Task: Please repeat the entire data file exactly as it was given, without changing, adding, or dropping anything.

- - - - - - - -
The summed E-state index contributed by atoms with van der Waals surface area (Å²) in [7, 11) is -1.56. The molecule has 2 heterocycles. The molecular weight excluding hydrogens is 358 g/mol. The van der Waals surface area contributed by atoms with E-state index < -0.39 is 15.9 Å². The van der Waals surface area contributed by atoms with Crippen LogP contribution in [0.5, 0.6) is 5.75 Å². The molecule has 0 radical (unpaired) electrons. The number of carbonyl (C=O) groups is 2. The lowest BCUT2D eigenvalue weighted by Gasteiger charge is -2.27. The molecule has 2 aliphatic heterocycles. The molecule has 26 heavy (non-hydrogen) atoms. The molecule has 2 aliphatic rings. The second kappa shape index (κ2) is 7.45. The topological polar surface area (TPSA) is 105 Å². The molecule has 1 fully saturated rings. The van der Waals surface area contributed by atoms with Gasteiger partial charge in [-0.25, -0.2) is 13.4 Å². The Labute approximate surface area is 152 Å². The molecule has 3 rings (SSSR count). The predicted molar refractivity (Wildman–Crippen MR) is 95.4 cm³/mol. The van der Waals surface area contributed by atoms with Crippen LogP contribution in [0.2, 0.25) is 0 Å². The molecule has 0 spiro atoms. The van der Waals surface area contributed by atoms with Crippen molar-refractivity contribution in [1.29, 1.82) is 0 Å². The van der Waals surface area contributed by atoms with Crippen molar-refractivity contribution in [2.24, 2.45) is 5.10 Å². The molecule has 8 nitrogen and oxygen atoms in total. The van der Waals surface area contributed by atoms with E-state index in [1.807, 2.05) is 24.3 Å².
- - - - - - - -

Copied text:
The summed E-state index contributed by atoms with van der Waals surface area (Å²) in [7, 11) is -1.56. The molecule has 2 heterocycles. The molecular weight excluding hydrogens is 358 g/mol. The van der Waals surface area contributed by atoms with E-state index < -0.39 is 15.9 Å². The van der Waals surface area contributed by atoms with Crippen LogP contribution in [0.5, 0.6) is 5.75 Å². The molecule has 0 radical (unpaired) electrons. The number of carbonyl (C=O) groups is 2. The lowest BCUT2D eigenvalue weighted by Gasteiger charge is -2.27. The molecule has 2 aliphatic heterocycles. The molecule has 26 heavy (non-hydrogen) atoms. The molecule has 2 aliphatic rings. The second kappa shape index (κ2) is 7.45. The topological polar surface area (TPSA) is 105 Å². The molecule has 1 fully saturated rings. The van der Waals surface area contributed by atoms with Gasteiger partial charge in [-0.25, -0.2) is 13.4 Å². The Labute approximate surface area is 152 Å². The molecule has 3 rings (SSSR count). The predicted molar refractivity (Wildman–Crippen MR) is 95.4 cm³/mol. The van der Waals surface area contributed by atoms with Crippen LogP contribution in [0.2, 0.25) is 0 Å². The molecule has 0 spiro atoms. The van der Waals surface area contributed by atoms with Crippen molar-refractivity contribution in [1.29, 1.82) is 0 Å². The van der Waals surface area contributed by atoms with Crippen molar-refractivity contribution in [2.24, 2.45) is 5.10 Å². The molecule has 8 nitrogen and oxygen atoms in total. The van der Waals surface area contributed by atoms with E-state index in [1.807, 2.05) is 24.3 Å².